Pablo Picasso (1881-1973)
Widely considered the greatest artist of the twentieth century, Pablo Picasso is also its greatest graphic artist. His published prints total approximately 2,000 different images pulled from metal, stone and other media. The cataloguer of Picasso's prints, Georges Bloch, has observed: "Picasso is truly revealed by following the genesis of his work from one date to another. All his phases and styles, which we use as landmarks, are in reality only successive stages of a continuity that constitutes the phenomenon of Picasso."
Picasso spent the first forty years of his work in prints exploring the various intaglio media, experimenting only occasionally with lithography. In the latter part of 1945, the artist took up residence in the Mourlot studio on the Rue de Chabrol, in Paris, and began printing his finest lithographs with the help of this master printer. Lithography offered Picasso the chance to rework an image on the same printing surface and therefore preserve the complete evolution of the composition.
Picasso's graphic art evolved from his early association with such master printers as Eugene Delatre, Louis Forn and above all, Roger Lacouriere. Picasso rapidly discovered a technical and visual vocabulary. After acquiring his own press, he was able to explore the secrets of printmaking in his own fashion. Picasso’s constant experimentation with new materials and techniques adds another exciting element to the appreciation of his prints.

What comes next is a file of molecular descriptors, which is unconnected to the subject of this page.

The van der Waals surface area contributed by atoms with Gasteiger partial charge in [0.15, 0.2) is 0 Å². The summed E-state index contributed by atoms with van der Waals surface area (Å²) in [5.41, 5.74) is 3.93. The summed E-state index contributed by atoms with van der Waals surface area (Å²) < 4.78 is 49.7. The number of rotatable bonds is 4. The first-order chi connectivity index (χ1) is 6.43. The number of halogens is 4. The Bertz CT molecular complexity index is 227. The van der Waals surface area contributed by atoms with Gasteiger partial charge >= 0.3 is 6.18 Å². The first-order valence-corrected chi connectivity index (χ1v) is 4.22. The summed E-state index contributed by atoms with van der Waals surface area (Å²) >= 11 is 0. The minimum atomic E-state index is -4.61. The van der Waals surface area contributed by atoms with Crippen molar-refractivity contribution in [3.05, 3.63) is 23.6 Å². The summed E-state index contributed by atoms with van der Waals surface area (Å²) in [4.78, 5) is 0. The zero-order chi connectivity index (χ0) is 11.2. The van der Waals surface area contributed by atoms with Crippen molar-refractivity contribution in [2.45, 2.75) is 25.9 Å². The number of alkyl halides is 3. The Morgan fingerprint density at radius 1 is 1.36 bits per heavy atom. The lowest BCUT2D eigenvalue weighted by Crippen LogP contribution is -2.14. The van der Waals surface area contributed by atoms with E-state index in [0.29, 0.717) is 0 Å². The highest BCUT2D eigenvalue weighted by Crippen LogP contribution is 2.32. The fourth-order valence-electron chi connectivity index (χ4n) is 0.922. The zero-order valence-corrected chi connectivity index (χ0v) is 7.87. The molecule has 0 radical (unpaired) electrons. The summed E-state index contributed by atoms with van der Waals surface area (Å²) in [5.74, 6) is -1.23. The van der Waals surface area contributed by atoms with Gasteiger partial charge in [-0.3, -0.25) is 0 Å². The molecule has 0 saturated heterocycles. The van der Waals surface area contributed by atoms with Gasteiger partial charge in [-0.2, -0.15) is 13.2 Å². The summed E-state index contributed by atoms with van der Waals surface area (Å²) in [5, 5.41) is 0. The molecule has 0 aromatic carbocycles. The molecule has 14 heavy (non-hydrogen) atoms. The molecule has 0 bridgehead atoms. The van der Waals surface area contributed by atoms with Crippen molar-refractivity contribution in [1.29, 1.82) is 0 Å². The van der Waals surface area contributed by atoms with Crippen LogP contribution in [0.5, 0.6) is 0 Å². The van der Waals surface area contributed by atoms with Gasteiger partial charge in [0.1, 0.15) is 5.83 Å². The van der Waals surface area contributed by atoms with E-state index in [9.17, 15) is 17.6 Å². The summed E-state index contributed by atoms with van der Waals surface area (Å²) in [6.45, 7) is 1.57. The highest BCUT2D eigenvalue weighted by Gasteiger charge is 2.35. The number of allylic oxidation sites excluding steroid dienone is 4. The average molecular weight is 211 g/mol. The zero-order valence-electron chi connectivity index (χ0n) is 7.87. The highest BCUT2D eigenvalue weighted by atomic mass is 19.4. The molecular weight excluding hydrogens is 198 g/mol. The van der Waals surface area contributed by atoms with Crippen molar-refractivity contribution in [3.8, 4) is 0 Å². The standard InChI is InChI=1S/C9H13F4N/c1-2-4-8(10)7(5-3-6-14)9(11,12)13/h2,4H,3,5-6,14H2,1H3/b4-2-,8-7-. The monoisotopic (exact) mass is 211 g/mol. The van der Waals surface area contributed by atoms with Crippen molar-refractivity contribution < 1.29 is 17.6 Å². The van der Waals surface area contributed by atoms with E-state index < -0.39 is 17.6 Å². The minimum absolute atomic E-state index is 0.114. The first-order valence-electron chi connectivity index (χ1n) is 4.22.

The final triumph of Picasso the printmaker was his development of the linocut. Picasso's invention in 1959 of the one-block technique of linocut printing enabled him to achieve brilliantly and richly colored works on paper. Like wood-block printing the linoleum is cut away from the flat surface of the block except those areas that, when inked and printed, articulate the fields of value in the composition. Softer, more supple and lighter in weight than wood, linoleum can be cut, gouged and slashed with greater speed and much less effort than wood. This material and process suited Picasso's temperament well.
The most important group of prints produced by Picasso was the Vollard Suite, published by the highly influential French publisher, Ambrose Vollard. This suite, published in 1933 and containing dozens of imprinted images, is the greatest formal group of prints produced in the 20th century.
His works are in the permanent collection of virtually every important museum of modern and contemporary art including the Art Institute of Chicago, the Guggenheim Museum, the Hermitage Museum, the Metropolitan Museum of Art, Museum of Modern Art, the National Gallery in London, and the Norton Simon Museum. His works are in the permanent collection of virtually every important museum of modern and contemporary art including The National Gallery of Art, Washington D.C., The Museum of Modern Art, New York, The Museum of Fine Arts, Boston, The Metropolitan Museum of Art, The Art Institute of Chicago, the San Francisco Museum of Modern Art, The Whitney Museum of American Art, among others.